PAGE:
The three-story elevator shaft of BCAM showcases a piece that LACMA commissioned from artist Barbara Kruger in 2008. However, the extremely large-scale digital print wall installation, some 94 feet high, was not technically part of LACMA’s collection—until today, thanks to a gift from LACMA trustee Carole Bayer Sager. This is one of two major Kruger acquisitions being announced today: just down Wilshire Boulevard, the Hammer Museum also announced the acquisition of Kruger’s video installation The Globe Shrinks (2010). You can also read a report on the acquisition in today’s Los Angeles Times.
Untitled (Shafted) is already well-known to LACMA visitors who are visually bombarded with Kruger’s messages while waiting to take the elevator up or down. Using a litany of common products—“MOISTURIZERS, COMPUTERS, SNEAKERS, SUNGLASSES, HAND BAGS, SWEATERS”—these words are bisected by the phrase “PLENTY SHOULD BE ENOUGH—RIGHT?”, illustrating Kruger’s use of advertising text and sensational phrasing that critique consumerism, misogyny, power, and desire.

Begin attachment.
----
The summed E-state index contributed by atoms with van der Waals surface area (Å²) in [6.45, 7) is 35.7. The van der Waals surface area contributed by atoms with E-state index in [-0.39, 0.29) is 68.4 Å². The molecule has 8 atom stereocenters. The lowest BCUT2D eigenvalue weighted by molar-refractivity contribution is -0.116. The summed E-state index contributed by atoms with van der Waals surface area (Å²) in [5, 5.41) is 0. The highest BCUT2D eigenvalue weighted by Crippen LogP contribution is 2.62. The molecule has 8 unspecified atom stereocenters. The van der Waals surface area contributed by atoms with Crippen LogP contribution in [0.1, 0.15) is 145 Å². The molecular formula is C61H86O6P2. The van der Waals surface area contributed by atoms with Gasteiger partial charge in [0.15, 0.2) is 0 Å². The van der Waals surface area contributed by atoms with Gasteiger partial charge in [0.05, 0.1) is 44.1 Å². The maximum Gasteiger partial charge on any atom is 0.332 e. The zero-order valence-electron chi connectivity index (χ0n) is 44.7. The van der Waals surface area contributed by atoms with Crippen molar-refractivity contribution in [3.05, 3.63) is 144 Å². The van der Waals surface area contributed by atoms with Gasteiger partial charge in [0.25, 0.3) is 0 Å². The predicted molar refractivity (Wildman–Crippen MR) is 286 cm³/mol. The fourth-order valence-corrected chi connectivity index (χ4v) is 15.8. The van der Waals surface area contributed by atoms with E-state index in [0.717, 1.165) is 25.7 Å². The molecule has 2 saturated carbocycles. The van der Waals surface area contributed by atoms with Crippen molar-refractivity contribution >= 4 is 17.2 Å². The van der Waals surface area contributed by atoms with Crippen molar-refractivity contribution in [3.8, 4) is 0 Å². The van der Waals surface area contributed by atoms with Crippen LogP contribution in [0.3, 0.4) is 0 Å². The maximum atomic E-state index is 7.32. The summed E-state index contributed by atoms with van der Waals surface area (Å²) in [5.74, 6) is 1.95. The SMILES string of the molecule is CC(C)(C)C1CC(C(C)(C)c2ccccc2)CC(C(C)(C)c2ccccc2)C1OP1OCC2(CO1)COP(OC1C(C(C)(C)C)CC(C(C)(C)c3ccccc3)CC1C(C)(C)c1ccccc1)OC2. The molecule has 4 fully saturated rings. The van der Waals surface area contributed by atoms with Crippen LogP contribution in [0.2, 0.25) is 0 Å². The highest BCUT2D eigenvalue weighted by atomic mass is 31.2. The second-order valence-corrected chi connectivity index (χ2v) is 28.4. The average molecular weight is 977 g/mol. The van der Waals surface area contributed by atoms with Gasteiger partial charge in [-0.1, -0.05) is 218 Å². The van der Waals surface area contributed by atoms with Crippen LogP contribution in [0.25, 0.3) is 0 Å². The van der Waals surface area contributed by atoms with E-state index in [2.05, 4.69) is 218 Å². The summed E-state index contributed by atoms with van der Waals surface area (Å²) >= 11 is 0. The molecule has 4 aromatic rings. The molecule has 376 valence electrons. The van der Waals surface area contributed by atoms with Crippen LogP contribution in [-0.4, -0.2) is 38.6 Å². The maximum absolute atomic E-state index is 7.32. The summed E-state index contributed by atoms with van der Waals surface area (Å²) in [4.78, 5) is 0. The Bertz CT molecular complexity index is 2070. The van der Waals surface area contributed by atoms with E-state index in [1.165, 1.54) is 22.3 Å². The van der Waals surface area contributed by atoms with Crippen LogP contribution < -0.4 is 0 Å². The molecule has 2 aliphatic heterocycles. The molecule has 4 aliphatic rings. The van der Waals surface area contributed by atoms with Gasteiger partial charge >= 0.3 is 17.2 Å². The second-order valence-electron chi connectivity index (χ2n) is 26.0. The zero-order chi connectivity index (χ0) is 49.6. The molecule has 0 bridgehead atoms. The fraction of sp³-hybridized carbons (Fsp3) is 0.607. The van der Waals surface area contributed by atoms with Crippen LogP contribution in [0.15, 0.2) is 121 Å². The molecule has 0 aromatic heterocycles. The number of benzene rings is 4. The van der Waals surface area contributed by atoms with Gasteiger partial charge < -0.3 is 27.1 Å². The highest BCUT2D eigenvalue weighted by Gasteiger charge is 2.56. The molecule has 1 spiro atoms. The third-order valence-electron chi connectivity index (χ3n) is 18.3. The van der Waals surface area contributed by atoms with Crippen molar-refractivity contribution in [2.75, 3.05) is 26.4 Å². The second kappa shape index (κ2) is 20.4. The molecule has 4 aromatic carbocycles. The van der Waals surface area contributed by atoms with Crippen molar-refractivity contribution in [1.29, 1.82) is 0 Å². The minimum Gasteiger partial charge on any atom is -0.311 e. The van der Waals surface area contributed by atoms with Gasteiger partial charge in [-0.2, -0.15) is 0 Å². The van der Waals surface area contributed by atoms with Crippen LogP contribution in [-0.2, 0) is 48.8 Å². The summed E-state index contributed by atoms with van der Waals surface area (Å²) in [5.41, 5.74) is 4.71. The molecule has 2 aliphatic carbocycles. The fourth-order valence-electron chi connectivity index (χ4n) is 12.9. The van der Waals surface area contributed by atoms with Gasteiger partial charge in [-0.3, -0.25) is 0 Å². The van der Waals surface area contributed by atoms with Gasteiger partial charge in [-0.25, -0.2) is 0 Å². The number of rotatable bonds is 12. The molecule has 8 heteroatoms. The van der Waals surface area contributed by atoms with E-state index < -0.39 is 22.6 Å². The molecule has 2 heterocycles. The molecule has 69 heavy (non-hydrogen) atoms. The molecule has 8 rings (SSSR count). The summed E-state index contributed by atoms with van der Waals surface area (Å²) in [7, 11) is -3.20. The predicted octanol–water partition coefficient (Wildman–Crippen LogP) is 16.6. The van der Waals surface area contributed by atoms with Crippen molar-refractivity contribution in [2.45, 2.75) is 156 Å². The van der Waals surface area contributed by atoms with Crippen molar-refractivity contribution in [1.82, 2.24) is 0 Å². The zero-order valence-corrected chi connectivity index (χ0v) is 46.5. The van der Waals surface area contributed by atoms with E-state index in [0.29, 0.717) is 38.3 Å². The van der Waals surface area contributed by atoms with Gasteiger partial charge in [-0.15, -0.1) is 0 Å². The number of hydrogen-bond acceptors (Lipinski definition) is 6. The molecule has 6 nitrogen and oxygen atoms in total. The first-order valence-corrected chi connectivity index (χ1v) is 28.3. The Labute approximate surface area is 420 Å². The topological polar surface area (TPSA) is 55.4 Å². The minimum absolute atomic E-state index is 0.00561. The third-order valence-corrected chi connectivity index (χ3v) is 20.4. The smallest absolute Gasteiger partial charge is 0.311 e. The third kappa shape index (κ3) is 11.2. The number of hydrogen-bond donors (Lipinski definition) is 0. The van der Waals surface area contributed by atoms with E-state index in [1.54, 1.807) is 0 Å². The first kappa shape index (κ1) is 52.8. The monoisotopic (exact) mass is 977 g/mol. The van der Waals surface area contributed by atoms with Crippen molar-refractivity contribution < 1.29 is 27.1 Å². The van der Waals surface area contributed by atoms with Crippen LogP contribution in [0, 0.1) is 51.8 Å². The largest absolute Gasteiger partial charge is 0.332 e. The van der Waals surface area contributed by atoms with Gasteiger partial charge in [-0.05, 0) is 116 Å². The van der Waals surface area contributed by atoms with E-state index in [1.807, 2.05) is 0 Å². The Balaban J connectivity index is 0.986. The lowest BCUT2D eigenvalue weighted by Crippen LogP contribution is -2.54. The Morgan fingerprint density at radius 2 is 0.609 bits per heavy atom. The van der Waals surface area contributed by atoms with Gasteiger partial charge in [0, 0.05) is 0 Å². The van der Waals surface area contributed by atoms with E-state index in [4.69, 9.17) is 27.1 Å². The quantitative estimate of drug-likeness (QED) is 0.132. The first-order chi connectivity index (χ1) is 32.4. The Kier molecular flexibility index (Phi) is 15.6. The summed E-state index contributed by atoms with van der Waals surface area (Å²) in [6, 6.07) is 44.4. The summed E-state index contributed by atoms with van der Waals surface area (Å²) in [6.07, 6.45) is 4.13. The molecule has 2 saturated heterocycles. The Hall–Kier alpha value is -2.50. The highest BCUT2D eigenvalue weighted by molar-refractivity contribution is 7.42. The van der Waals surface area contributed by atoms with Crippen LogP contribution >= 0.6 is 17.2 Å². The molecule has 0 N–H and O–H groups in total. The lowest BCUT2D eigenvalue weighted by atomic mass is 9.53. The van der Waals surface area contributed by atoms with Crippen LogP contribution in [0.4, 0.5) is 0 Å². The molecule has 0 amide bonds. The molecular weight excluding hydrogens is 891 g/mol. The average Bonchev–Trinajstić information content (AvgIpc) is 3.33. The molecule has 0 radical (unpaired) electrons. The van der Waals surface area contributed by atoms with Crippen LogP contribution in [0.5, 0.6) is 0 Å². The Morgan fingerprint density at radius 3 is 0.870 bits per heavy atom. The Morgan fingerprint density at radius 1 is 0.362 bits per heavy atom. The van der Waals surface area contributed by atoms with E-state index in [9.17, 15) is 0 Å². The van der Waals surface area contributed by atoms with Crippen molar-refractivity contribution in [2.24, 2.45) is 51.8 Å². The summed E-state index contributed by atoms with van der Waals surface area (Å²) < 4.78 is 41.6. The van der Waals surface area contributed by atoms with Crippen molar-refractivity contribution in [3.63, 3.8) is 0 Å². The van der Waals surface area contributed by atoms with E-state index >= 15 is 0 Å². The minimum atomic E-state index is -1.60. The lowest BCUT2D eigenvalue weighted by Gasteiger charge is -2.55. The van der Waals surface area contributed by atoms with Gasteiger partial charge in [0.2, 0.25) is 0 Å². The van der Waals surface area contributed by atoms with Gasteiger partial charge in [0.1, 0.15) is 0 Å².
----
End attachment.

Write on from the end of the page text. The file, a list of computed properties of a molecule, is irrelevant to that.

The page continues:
Conceptual artist Kruger began her career as a graphic designer, formalizing her practice as an artist by the late 1960s after studying for a year at Parsons, where photographer Diane Arbus was one of her teachers. Arbus introduced Kruger to the world of commercial and fashion photography. Kruger’s appropriated imagery coupled with powerful language and bold typography, motifs that have become her signature, is drawn from graphic design vocabulary.
Untitled (Shafted) debuted at the same time that BCAM opened to the public in 2008, and the artwork has become an indelible part of that building. For that reason LACMA is especially grateful to trustee Carole Bayer Sager for acquiring this work for our collection. Sager explained to me, “For someone who has spent most of my life thus far loving music and art, Barbara’s art reaches me emotionally on all levels. She is a great artist. Her use of graphics, words, text, and color draw me right in. It is my honor to give her monumental artwork a permanent home at LACMA—I couldn’t imagine BCAM without Shafted.”
LACMA already has some works by Kruger in its collection and is delighted to add this monumental work to its holdings. Kruger herself told us earlier this week “I’m so pleased to have been invited to do a work at BCAM and doubly pleased that it’s now part of the collection at LACMA. That the work has become so visually integral to the building is tremendously gratifying to me.”